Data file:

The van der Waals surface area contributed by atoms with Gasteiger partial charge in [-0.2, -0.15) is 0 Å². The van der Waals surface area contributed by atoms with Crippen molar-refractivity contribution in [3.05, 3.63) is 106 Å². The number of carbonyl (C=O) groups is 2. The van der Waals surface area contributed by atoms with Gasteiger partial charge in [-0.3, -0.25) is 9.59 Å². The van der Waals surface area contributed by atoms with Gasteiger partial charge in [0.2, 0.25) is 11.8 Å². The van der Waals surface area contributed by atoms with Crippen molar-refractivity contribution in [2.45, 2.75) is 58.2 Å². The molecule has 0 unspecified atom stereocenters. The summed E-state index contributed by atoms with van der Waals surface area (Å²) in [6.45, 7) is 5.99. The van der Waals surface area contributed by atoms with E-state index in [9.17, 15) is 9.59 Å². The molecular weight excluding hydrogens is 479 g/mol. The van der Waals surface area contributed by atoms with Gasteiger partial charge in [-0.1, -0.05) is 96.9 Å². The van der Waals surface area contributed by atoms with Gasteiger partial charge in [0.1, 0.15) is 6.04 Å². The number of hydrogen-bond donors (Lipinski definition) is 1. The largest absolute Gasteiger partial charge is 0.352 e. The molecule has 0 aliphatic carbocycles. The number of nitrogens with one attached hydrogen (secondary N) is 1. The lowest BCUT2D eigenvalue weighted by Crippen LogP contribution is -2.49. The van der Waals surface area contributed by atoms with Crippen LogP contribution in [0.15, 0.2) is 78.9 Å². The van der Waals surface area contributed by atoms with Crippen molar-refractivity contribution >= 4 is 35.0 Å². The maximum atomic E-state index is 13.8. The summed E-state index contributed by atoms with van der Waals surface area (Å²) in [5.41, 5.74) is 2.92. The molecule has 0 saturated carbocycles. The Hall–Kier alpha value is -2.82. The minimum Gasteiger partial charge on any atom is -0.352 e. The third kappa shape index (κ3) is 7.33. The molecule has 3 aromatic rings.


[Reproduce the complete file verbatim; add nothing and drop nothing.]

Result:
The van der Waals surface area contributed by atoms with Gasteiger partial charge in [-0.2, -0.15) is 0 Å². The van der Waals surface area contributed by atoms with Crippen molar-refractivity contribution in [3.05, 3.63) is 106 Å². The number of carbonyl (C=O) groups is 2. The van der Waals surface area contributed by atoms with Gasteiger partial charge in [-0.3, -0.25) is 9.59 Å². The van der Waals surface area contributed by atoms with Gasteiger partial charge in [0.2, 0.25) is 11.8 Å². The van der Waals surface area contributed by atoms with Crippen molar-refractivity contribution in [2.45, 2.75) is 58.2 Å². The molecule has 0 unspecified atom stereocenters. The summed E-state index contributed by atoms with van der Waals surface area (Å²) in [6.45, 7) is 5.99. The van der Waals surface area contributed by atoms with E-state index in [9.17, 15) is 9.59 Å². The molecular weight excluding hydrogens is 479 g/mol. The van der Waals surface area contributed by atoms with Gasteiger partial charge in [-0.1, -0.05) is 96.9 Å². The van der Waals surface area contributed by atoms with Gasteiger partial charge in [0.1, 0.15) is 6.04 Å². The number of hydrogen-bond donors (Lipinski definition) is 1. The largest absolute Gasteiger partial charge is 0.352 e. The molecule has 0 aliphatic carbocycles. The number of nitrogens with one attached hydrogen (secondary N) is 1. The lowest BCUT2D eigenvalue weighted by Crippen LogP contribution is -2.49. The van der Waals surface area contributed by atoms with Crippen LogP contribution in [0.15, 0.2) is 78.9 Å². The van der Waals surface area contributed by atoms with Crippen molar-refractivity contribution >= 4 is 35.0 Å². The maximum atomic E-state index is 13.8. The summed E-state index contributed by atoms with van der Waals surface area (Å²) in [5.41, 5.74) is 2.92. The molecule has 0 saturated carbocycles. The Hall–Kier alpha value is -2.82. The minimum Gasteiger partial charge on any atom is -0.352 e. The third kappa shape index (κ3) is 7.33. The molecule has 3 aromatic rings.